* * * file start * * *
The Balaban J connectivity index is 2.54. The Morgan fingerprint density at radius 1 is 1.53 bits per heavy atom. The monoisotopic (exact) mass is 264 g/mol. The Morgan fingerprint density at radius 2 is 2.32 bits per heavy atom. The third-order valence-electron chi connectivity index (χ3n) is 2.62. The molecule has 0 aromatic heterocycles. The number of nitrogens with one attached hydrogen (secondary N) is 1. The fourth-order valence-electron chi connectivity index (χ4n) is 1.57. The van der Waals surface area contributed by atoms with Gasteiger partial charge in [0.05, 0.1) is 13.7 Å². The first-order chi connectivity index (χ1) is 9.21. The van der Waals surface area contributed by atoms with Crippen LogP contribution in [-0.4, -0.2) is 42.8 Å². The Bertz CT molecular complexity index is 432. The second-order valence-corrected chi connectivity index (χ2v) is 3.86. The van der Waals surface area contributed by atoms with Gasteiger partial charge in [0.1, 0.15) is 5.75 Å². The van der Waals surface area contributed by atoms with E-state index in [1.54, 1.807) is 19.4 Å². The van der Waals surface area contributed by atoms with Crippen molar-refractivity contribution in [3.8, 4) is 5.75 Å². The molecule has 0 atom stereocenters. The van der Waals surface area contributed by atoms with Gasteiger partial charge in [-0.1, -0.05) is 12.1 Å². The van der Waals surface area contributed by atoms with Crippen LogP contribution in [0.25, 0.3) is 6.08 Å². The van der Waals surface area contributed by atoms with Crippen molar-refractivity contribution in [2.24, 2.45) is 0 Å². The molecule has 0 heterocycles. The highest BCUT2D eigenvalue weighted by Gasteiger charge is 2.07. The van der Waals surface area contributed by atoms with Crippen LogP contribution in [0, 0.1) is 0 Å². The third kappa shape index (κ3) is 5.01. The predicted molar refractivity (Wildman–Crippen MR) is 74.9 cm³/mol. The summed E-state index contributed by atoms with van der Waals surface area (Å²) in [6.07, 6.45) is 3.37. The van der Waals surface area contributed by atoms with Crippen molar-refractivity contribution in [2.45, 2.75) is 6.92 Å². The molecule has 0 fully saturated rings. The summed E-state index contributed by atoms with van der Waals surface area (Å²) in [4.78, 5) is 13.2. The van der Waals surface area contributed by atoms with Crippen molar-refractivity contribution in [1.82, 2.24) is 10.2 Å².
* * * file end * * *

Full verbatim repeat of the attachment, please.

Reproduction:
The Balaban J connectivity index is 2.54. The Morgan fingerprint density at radius 1 is 1.53 bits per heavy atom. The monoisotopic (exact) mass is 264 g/mol. The Morgan fingerprint density at radius 2 is 2.32 bits per heavy atom. The third-order valence-electron chi connectivity index (χ3n) is 2.62. The molecule has 0 aromatic heterocycles. The number of nitrogens with one attached hydrogen (secondary N) is 1. The fourth-order valence-electron chi connectivity index (χ4n) is 1.57. The van der Waals surface area contributed by atoms with Gasteiger partial charge in [0.05, 0.1) is 13.7 Å². The first-order chi connectivity index (χ1) is 9.21. The van der Waals surface area contributed by atoms with Crippen LogP contribution in [-0.4, -0.2) is 42.8 Å². The Bertz CT molecular complexity index is 432. The second-order valence-corrected chi connectivity index (χ2v) is 3.86. The van der Waals surface area contributed by atoms with Gasteiger partial charge in [0.1, 0.15) is 5.75 Å². The van der Waals surface area contributed by atoms with E-state index in [1.54, 1.807) is 19.4 Å². The van der Waals surface area contributed by atoms with Crippen molar-refractivity contribution in [3.8, 4) is 5.75 Å². The molecule has 0 atom stereocenters. The van der Waals surface area contributed by atoms with Gasteiger partial charge in [-0.1, -0.05) is 12.1 Å². The van der Waals surface area contributed by atoms with Crippen LogP contribution in [0.25, 0.3) is 6.08 Å². The van der Waals surface area contributed by atoms with Crippen molar-refractivity contribution in [2.24, 2.45) is 0 Å². The molecule has 0 heterocycles. The highest BCUT2D eigenvalue weighted by Gasteiger charge is 2.07. The van der Waals surface area contributed by atoms with Crippen LogP contribution in [0, 0.1) is 0 Å². The third kappa shape index (κ3) is 5.01. The predicted molar refractivity (Wildman–Crippen MR) is 74.9 cm³/mol. The summed E-state index contributed by atoms with van der Waals surface area (Å²) in [6.07, 6.45) is 3.37. The van der Waals surface area contributed by atoms with Crippen molar-refractivity contribution in [2.45, 2.75) is 6.92 Å². The molecule has 0 fully saturated rings. The summed E-state index contributed by atoms with van der Waals surface area (Å²) in [4.78, 5) is 13.2. The van der Waals surface area contributed by atoms with Crippen molar-refractivity contribution in [1.82, 2.24) is 10.2 Å².